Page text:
‘Barbaric Beauty’ who enjoyed bizarre career

The Great Omi SUS-140929-132101001
The Great Omi SUS-140929-132101001
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Scores of people in Hailsham remember The Great Omi, but once seen he was not the sort of man you could easily forget.

This bizarre character, who claimed to be a member of an elephant-worshipping cult, had a tattooed face and body that were covered in stripes like a zebra.

The former public schoolboy and British Army officer was a regular visitor to the town, making shopping trips there from the caravan home he shared with his wife, Gladys, in Ripe. To add to the remarkable effect, The Great Omi had also sharpened his teeth to points and wore elephant teeth in his ears and a baby elephant’s tusk in his nose.

He travelled the world with his wife (The Omette) and was a star of circus and stage from 1922 until the 1950s, the greatest tattoo attraction of his era.

His appearance became more and more outrageous as the years went by. He took to wearing lipstick and nail polish and signed his pitch cards as the ‘Barbaric Beauty’. He and his wife came to Ripe in their declining years, and certainly livened up the whole area.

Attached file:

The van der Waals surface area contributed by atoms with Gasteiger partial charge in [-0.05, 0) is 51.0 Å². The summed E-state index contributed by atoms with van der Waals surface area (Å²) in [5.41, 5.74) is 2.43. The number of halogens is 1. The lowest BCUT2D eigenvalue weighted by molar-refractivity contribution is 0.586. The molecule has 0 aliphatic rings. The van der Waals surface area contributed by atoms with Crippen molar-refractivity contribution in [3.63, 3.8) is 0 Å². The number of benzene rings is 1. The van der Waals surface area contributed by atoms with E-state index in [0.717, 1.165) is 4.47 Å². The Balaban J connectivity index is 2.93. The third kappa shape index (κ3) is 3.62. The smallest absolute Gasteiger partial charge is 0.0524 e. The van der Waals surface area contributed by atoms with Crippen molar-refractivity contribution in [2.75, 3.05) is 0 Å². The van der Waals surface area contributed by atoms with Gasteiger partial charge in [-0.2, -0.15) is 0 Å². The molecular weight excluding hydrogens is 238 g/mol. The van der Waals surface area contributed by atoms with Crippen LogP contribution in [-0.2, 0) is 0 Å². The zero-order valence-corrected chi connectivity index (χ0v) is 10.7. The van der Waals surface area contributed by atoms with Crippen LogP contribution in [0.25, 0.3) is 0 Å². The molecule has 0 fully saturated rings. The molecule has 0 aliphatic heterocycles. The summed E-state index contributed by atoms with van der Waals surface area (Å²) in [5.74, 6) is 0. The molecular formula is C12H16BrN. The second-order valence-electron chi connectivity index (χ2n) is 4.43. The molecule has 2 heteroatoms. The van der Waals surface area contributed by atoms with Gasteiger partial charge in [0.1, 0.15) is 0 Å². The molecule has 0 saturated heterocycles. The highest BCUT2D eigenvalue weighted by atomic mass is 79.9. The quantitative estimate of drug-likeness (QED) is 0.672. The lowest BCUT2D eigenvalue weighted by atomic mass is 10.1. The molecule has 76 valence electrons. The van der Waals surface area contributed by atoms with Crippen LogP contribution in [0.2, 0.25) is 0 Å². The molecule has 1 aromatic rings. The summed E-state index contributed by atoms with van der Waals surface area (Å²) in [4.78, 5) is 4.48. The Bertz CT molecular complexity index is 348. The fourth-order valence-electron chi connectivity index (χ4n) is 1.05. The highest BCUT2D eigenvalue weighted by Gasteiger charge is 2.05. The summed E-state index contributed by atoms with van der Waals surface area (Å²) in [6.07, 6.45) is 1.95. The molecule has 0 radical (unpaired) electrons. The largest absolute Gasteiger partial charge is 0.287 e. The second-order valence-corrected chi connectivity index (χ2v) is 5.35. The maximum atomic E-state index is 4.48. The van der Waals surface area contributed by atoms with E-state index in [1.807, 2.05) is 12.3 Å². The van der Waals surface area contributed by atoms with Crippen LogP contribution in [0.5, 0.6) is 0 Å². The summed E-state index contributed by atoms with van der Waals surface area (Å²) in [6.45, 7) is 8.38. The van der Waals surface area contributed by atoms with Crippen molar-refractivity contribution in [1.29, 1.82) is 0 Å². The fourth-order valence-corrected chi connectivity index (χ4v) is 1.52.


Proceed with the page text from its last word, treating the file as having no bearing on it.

The real name of the professional freak and sideshow performer was Horace Ridler, by his own account born in 1892 into an upper class family. He had a relatively privileged childhood, marked by travel, private schooling and comfort.

He pursued a career in the Army and was commissioned as a Second Lieutenant. He was decorated for his outstanding conduct and gallantry when serving in Mesopotamia during the First World War. Demobilised at the end of hostilities with the rank of Major, with a small pension and few prospects, but willing to take chances, he decided to become an act at The Odditorium. In 1922 he received his first few pictorial tattoos, and began exhibiting himself in small sideshows.

His appearance became more and more outrageous as the years went by and Ridler travelled the world, a common monologue on stage being the claim he had been captured and tortured via tattooing in New Guinea.

He continued to perform until the early 1950s, retiring at the height of his fame to Ripe where he died in 1969.